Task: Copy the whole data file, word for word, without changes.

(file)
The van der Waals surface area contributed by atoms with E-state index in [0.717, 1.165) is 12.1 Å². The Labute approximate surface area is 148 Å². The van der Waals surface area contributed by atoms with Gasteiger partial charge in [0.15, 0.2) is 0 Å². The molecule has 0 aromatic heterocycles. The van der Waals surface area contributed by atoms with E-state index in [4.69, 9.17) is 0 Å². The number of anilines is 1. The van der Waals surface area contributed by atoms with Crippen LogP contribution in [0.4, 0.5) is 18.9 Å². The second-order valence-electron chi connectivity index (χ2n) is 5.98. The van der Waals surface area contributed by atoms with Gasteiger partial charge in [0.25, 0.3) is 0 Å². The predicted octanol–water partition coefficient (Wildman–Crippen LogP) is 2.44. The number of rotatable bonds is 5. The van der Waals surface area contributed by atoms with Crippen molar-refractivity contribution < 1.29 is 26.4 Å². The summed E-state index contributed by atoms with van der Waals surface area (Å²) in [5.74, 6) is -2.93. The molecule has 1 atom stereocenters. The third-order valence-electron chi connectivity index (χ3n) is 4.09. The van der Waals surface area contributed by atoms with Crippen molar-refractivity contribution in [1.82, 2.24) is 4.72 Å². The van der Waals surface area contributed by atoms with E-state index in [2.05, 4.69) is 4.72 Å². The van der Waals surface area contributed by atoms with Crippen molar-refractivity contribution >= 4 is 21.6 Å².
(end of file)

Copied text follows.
The van der Waals surface area contributed by atoms with E-state index in [0.717, 1.165) is 12.1 Å². The Labute approximate surface area is 148 Å². The van der Waals surface area contributed by atoms with Gasteiger partial charge in [0.15, 0.2) is 0 Å². The molecule has 0 aromatic heterocycles. The van der Waals surface area contributed by atoms with E-state index in [4.69, 9.17) is 0 Å². The number of anilines is 1. The van der Waals surface area contributed by atoms with Crippen LogP contribution in [0.4, 0.5) is 18.9 Å². The second-order valence-electron chi connectivity index (χ2n) is 5.98. The van der Waals surface area contributed by atoms with Gasteiger partial charge in [0.25, 0.3) is 0 Å². The predicted octanol–water partition coefficient (Wildman–Crippen LogP) is 2.44. The number of rotatable bonds is 5. The van der Waals surface area contributed by atoms with Crippen molar-refractivity contribution < 1.29 is 26.4 Å². The summed E-state index contributed by atoms with van der Waals surface area (Å²) in [5.74, 6) is -2.93. The molecule has 1 atom stereocenters. The third-order valence-electron chi connectivity index (χ3n) is 4.09. The van der Waals surface area contributed by atoms with Crippen molar-refractivity contribution in [1.82, 2.24) is 4.72 Å². The van der Waals surface area contributed by atoms with E-state index in [2.05, 4.69) is 4.72 Å². The van der Waals surface area contributed by atoms with Crippen molar-refractivity contribution >= 4 is 21.6 Å².